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      Bulgaria: high inflation, political stability key to timetable for euro accession
      THURSDAY, 09/02/2023 - Scope Ratings GmbH
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      Bulgaria: high inflation, political stability key to timetable for euro accession

      Bulgaria, set for another early election, could see a delay in its accession to the euro area beyond 2024 due to the combination of a lack of a stable government and elevated inflation despite broad political support for adopting the single currency.

      By Levon Kameryan, Associate Director, Sovereign and Public Sector

      A long series of short-lived administrations has long constrained Bulgaria’s credit rating (BBB+/Stable), hence the concerns over whether another early election – scheduled on April 2 – can break the political deadlock. A government with a working parliamentary majority is vital for implementing growth-enhancing structural reforms to underpin the country’s smooth adoption of the euro.

      Acceleration in institutional reforms and reforms of the labour market and infrastructure are key to boost investment and generate the economic growth needed to raise living standards closer to EU levels, particularly given today’s double-digit inflation, tight financial conditions and Bulgaria’s demographic weaknesses.

      Adopting the euro would enhance Bulgaria’s credit outlook through the country’s adoption of a global reserve currency, the associated strengthening of institutions and governance, and assurance of more robust monetary policy flexibility.

      Political instability has held back reforms that would unlock and put to work EU funding. Bulgaria received the first EUR 1.37bn tranche of grants under its national Recovery and Resilience Plan (a total of EUR 5.7bn in grants) only in December 2022.

      Figure 1: Bulgaria faces stiff inflation challenge on path to joining the euro
      HICP Inflation, annual rate of change, %

      Note: The price-stability criterion stipulates average inflation of not more than 1.5 percentage points above the rate of the three best performing member states for a year before the assessment. Source: Eurostat, Scope Ratings.

      The emergence of a functioning coalition in April’s elections, and one prepared to act on popular demands for institutional reform, would boost the confidence of euro-area authorities that Bulgaria remains on course for joining the currency union and potentially provide a degree of flexibility around their future evaluation of convergence criteria.

      Such a government would capitalise on progress made by Bulgaria’s previous short-lived government in 2022 led by prime minister Kiril Petkov and his ‘We Continue the Change’ party that got the ball rolling with improvements to economic planning and institutional quality, which were positive for the rating outlook.

      High inflation risks complicating euro accession timetable

      In the meantime, Bulgaria’s inflation, at 13% as a 12 month-average in December 2022, is running at much more than 1.5 percentage points above the rates in the EU’s three lowest-inflation economies (Figure 1), a disparity which is a core hindrance to euro adoption near term.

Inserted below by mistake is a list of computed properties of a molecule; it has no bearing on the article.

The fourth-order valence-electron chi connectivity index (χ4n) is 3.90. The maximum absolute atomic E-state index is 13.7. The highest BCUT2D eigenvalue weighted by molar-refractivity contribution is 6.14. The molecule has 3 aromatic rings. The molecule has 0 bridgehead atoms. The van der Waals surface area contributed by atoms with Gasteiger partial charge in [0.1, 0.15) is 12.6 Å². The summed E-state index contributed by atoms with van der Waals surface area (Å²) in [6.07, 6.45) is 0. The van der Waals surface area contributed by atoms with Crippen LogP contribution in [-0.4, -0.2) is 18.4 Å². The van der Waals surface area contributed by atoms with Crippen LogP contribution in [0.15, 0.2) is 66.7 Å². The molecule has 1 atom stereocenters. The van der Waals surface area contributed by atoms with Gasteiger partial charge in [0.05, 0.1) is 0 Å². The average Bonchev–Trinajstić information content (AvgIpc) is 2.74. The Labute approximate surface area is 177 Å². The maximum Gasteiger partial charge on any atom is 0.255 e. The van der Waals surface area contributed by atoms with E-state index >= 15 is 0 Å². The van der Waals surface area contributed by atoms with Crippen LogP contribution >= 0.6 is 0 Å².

Inflation is likely to slow down in the coming months – we forecast an average HICP inflation in Bulgaria at 7.3% in 2023 – but the rate might still be too high to benefit from the European Commission and the ECB’s exclusion of outlier countries as benchmarks in their 2023 convergence assessment, as they did when considering Croatia’s ultimately successful entry to the euro area last year.

      Volatile energy and food prices, inflation among Bulgaria’s trading partners, and supply-chain disruptions will continue to determine the outlook for prices for the next months, adding to uncertainty. ECB tightening should contribute to lowering inflation, given Bulgaria’s currency board arrangement to align monetary conditions with those of the euro area, a policy that has helped shield the country from financial-market volatility since the Covid-19 crisis.

      Economy is on course for 1% growth in 2023

      By other measures, Bulgaria is better placed to fulfil near term other euro-accession criteria, including public finances, interest rates and exchange-rate stability. A new government’s likely commitment to fiscal discipline should help keep debt below 30% of GDP in the medium term.

      But the slow absorption of EU funds clouds an otherwise sound fiscal outlook, as the implementation of investment projects funded by the EU and co-funded by the national budget will need to be shifted into 2023 and beyond.

      Bulgaria’s economy is on course to grow 1% this year after an estimated growth of 3.4% last year, as high inflation weighs on household income. In 2024, the economy should rebound 3%, which is close to its medium-run growth potential, as inflation eases and investment recovers.

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